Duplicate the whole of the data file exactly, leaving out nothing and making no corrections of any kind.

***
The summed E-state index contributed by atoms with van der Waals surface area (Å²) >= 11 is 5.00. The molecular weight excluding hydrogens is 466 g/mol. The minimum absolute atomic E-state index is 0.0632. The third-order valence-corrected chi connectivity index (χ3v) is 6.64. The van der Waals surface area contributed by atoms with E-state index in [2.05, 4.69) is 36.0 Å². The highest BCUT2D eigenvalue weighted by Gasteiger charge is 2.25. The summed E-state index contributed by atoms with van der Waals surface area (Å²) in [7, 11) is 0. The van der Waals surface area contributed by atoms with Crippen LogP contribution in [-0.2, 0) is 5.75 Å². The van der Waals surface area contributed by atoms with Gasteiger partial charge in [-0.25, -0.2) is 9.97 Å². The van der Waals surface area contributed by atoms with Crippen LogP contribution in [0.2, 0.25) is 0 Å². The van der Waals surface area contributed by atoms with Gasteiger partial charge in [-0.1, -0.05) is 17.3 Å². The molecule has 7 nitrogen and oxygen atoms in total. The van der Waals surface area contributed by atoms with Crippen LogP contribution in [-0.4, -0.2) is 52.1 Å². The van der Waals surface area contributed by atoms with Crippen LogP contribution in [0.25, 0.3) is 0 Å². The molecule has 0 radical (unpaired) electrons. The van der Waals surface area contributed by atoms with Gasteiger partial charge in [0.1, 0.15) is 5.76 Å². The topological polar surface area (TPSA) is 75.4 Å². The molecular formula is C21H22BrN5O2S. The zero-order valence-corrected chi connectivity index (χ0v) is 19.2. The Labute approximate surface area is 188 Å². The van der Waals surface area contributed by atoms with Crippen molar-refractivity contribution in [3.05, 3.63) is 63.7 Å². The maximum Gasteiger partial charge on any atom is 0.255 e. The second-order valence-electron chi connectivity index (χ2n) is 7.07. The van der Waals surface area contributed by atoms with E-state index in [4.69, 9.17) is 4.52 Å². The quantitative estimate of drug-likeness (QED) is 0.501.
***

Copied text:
The summed E-state index contributed by atoms with van der Waals surface area (Å²) >= 11 is 5.00. The molecular weight excluding hydrogens is 466 g/mol. The minimum absolute atomic E-state index is 0.0632. The third-order valence-corrected chi connectivity index (χ3v) is 6.64. The van der Waals surface area contributed by atoms with E-state index in [2.05, 4.69) is 36.0 Å². The highest BCUT2D eigenvalue weighted by Gasteiger charge is 2.25. The summed E-state index contributed by atoms with van der Waals surface area (Å²) in [7, 11) is 0. The van der Waals surface area contributed by atoms with Crippen LogP contribution in [-0.2, 0) is 5.75 Å². The van der Waals surface area contributed by atoms with Gasteiger partial charge in [-0.25, -0.2) is 9.97 Å². The van der Waals surface area contributed by atoms with Crippen LogP contribution in [0.2, 0.25) is 0 Å². The van der Waals surface area contributed by atoms with Gasteiger partial charge in [-0.1, -0.05) is 17.3 Å². The molecule has 7 nitrogen and oxygen atoms in total. The van der Waals surface area contributed by atoms with Crippen LogP contribution in [-0.4, -0.2) is 52.1 Å². The van der Waals surface area contributed by atoms with Crippen LogP contribution in [0.25, 0.3) is 0 Å². The molecule has 0 radical (unpaired) electrons. The van der Waals surface area contributed by atoms with Gasteiger partial charge in [0.1, 0.15) is 5.76 Å². The topological polar surface area (TPSA) is 75.4 Å². The molecular formula is C21H22BrN5O2S. The zero-order valence-corrected chi connectivity index (χ0v) is 19.2. The Labute approximate surface area is 188 Å². The van der Waals surface area contributed by atoms with Crippen molar-refractivity contribution in [3.05, 3.63) is 63.7 Å². The maximum Gasteiger partial charge on any atom is 0.255 e. The second-order valence-electron chi connectivity index (χ2n) is 7.07. The van der Waals surface area contributed by atoms with E-state index in [4.69, 9.17) is 4.52 Å². The quantitative estimate of drug-likeness (QED) is 0.501.